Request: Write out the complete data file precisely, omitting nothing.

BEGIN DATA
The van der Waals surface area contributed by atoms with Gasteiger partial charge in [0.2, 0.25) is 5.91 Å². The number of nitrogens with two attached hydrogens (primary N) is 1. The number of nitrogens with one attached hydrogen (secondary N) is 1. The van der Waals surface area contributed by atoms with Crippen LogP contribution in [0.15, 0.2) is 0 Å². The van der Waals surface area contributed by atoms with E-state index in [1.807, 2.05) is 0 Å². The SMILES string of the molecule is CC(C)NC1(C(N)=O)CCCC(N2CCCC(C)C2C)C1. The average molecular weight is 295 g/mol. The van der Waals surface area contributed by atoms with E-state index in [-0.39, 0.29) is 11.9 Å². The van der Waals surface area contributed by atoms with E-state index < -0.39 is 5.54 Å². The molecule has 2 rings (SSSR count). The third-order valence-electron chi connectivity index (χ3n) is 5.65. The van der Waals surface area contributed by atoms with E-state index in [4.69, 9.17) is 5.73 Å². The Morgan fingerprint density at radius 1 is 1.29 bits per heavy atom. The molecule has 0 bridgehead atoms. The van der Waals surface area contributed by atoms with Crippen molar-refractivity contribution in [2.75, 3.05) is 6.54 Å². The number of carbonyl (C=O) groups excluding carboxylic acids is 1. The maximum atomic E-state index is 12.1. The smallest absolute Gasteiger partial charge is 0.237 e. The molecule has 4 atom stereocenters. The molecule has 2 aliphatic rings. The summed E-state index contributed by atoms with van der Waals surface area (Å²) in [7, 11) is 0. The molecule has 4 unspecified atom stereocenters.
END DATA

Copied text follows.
The van der Waals surface area contributed by atoms with Gasteiger partial charge in [0.2, 0.25) is 5.91 Å². The number of nitrogens with two attached hydrogens (primary N) is 1. The number of nitrogens with one attached hydrogen (secondary N) is 1. The van der Waals surface area contributed by atoms with Crippen LogP contribution in [0.15, 0.2) is 0 Å². The van der Waals surface area contributed by atoms with E-state index in [1.807, 2.05) is 0 Å². The SMILES string of the molecule is CC(C)NC1(C(N)=O)CCCC(N2CCCC(C)C2C)C1. The average molecular weight is 295 g/mol. The van der Waals surface area contributed by atoms with E-state index in [-0.39, 0.29) is 11.9 Å². The van der Waals surface area contributed by atoms with E-state index < -0.39 is 5.54 Å². The molecule has 2 rings (SSSR count). The third-order valence-electron chi connectivity index (χ3n) is 5.65. The van der Waals surface area contributed by atoms with E-state index in [4.69, 9.17) is 5.73 Å². The Morgan fingerprint density at radius 1 is 1.29 bits per heavy atom. The molecule has 0 bridgehead atoms. The van der Waals surface area contributed by atoms with Crippen molar-refractivity contribution in [2.75, 3.05) is 6.54 Å². The number of carbonyl (C=O) groups excluding carboxylic acids is 1. The maximum atomic E-state index is 12.1. The smallest absolute Gasteiger partial charge is 0.237 e. The molecule has 4 atom stereocenters. The molecule has 2 aliphatic rings. The summed E-state index contributed by atoms with van der Waals surface area (Å²) in [7, 11) is 0. The molecule has 4 unspecified atom stereocenters.